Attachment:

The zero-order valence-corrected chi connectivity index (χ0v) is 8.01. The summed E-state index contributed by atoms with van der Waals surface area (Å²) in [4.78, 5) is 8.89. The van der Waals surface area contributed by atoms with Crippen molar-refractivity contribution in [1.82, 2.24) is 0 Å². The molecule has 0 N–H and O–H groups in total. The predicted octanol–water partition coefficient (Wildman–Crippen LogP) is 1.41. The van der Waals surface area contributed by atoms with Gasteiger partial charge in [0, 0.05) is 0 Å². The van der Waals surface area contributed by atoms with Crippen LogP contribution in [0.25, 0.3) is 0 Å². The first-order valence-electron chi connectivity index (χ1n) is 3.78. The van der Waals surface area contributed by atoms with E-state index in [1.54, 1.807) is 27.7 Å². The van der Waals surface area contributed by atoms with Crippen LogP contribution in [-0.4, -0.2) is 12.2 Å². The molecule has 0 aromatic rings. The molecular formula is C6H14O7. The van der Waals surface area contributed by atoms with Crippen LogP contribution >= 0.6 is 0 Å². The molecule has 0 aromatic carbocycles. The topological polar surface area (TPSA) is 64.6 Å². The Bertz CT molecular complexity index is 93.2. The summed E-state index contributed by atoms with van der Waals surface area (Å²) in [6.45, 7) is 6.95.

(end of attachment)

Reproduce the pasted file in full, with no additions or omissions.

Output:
The zero-order valence-corrected chi connectivity index (χ0v) is 8.01. The summed E-state index contributed by atoms with van der Waals surface area (Å²) in [4.78, 5) is 8.89. The van der Waals surface area contributed by atoms with Crippen molar-refractivity contribution in [1.82, 2.24) is 0 Å². The molecule has 0 N–H and O–H groups in total. The predicted octanol–water partition coefficient (Wildman–Crippen LogP) is 1.41. The van der Waals surface area contributed by atoms with Gasteiger partial charge in [0, 0.05) is 0 Å². The van der Waals surface area contributed by atoms with Crippen LogP contribution in [0.25, 0.3) is 0 Å². The first-order valence-electron chi connectivity index (χ1n) is 3.78. The van der Waals surface area contributed by atoms with E-state index in [1.54, 1.807) is 27.7 Å². The van der Waals surface area contributed by atoms with Crippen LogP contribution in [-0.4, -0.2) is 12.2 Å². The molecule has 0 aromatic rings. The molecular formula is C6H14O7. The van der Waals surface area contributed by atoms with Crippen LogP contribution >= 0.6 is 0 Å². The molecule has 0 aromatic carbocycles. The topological polar surface area (TPSA) is 64.6 Å². The Bertz CT molecular complexity index is 93.2. The summed E-state index contributed by atoms with van der Waals surface area (Å²) in [6.45, 7) is 6.95.